adapted by Michael Gene Sullivan, directed by Gavin Conkling (5 men; 1 woman) October 16, 17, 23, 24
Based on the iconic novel by George Orwell, 1984 brings us the story of Winston Smith, a cog in the giant machine state of Oceania. Physically and mentally under the omnipresent eye of Big Brother, Winston has been caught struggling for scraps of love and freedom in a world awash with distrust and violence. With the brutal “help” of four Party Members, Winston is forced to confess his Thoughtcrimes before an unseen inquisitor, and the audience — which acts as a silent witness to his torture. A ferocious and provocative adaptation of one of the most prescient works of literature of the last century.
by Christopher Durang, directed by Nicole Reedy
(4 men; 2 women) November 13, 14, 20, 21
Bruce and Prudence are deeply into therapy. Prudence’s macho therapist is urging her to be more assertive while Bruce’s wacky female therapist wants him to meet women by placing a personal ad. She does not fully comprehend that Bruce has a male lover who is not pleased by Bruce’s desire to date a woman: Prudence. Bruce doesn’t know how to handle poor nervous Prudence and Prudence doesn’t know what to make of her unpredictable new boyfriend. They do learn to live beyond therapy in this delightful Off Broadway hit that moved successfully to Broadway.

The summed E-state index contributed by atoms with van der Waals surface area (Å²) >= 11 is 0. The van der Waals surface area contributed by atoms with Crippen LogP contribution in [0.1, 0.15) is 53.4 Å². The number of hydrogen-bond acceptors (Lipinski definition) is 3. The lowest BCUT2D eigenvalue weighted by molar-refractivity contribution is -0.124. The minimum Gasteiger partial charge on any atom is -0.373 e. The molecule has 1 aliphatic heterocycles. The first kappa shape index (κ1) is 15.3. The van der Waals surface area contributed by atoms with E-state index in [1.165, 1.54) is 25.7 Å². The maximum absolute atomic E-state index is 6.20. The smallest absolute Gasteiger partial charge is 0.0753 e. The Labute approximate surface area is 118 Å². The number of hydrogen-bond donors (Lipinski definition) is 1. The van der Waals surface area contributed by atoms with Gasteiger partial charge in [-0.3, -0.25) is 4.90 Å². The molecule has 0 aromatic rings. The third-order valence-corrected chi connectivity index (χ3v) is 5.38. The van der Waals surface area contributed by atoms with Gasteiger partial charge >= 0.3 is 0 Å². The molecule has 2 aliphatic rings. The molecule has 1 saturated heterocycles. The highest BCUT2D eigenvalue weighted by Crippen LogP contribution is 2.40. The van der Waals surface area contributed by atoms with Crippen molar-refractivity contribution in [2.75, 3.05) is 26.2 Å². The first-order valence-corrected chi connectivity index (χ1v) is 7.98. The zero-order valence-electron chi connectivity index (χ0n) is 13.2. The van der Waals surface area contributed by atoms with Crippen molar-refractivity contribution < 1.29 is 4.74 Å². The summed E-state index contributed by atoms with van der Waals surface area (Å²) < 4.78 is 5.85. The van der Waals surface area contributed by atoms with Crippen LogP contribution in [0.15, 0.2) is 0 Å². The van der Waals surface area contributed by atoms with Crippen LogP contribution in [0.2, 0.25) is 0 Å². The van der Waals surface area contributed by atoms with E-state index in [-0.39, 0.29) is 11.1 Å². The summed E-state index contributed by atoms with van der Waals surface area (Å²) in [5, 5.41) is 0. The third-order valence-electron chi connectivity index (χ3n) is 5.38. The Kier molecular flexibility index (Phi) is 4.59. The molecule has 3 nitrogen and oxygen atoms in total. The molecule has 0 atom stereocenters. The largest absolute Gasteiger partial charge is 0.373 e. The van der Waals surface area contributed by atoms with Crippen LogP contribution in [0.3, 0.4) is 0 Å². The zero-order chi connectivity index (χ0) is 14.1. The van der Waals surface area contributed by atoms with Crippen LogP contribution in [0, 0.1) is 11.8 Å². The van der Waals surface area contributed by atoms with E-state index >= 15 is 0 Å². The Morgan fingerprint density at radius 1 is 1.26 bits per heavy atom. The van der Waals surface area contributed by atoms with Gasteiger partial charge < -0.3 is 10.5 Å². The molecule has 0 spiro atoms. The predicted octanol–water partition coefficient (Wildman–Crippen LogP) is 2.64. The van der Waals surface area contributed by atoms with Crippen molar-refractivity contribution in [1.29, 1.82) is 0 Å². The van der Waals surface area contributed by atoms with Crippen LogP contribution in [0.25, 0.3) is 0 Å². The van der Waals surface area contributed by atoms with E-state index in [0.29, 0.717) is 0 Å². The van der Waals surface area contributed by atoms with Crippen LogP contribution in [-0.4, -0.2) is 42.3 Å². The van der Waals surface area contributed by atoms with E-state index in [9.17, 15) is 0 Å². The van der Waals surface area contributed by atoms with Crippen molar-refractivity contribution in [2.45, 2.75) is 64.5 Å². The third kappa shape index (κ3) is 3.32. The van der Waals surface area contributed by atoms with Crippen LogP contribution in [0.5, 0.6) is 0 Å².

The Great God Pan
by Amy Herzog, directed by Joseph Anderson
(3 men; 4 women) February 5, 6, 12, 13
Jamie’s life in Brooklyn seems just fine: a beautiful girlfriend, a burgeoning journalism career, and parents who live just far enough away. But when a possible childhood trauma comes to light, lives are thrown into a tailspin. Unsettling and deeply compassionate, “The Great God Pan” tells the intimate tale of what is lost and won when a hidden truth is suddenly revealed.
by Johnna Adams, directed by Matthew Falduto
(0 men; 2 women) March 4, 5, 11, 12
Over the course of a parent/teacher conference, a grieving mother and an emotionally overwhelmed primary school teacher have a fraught conversation about the tragic suicide of the mother’s son, Gidion. Gidion may have been bullied severely—or he may have been an abuser. As his story is slowly uncovered, the women try to reconstruct a satisfying explanation for Gidion’s act and come to terms with excruciating feelings of culpability.
by Mike Bartlett, directed by John Harper
(3 men; 1 woman) April 22, 23, 29, 30
John has been in a stable relationship with his boyfriend for a number of years. But when he takes a break, he accidentally falls in love with a woman. Torn between the two, filled with guilt and conflicting emotions, he doesn’t know which way to turn. His boyfriend is willing to wait for him to make a decision, but so is his girlfriend. And both are prepared to fight to keep him. As the pressure mounts, a dinner with both parties is arranged, and everyone wants to know. Who is John? What is he? And what will his decision be? A comic discussion of identity and sexuality, the play is specified to be performed with no props or set, so the focus is all on the drama of the situation.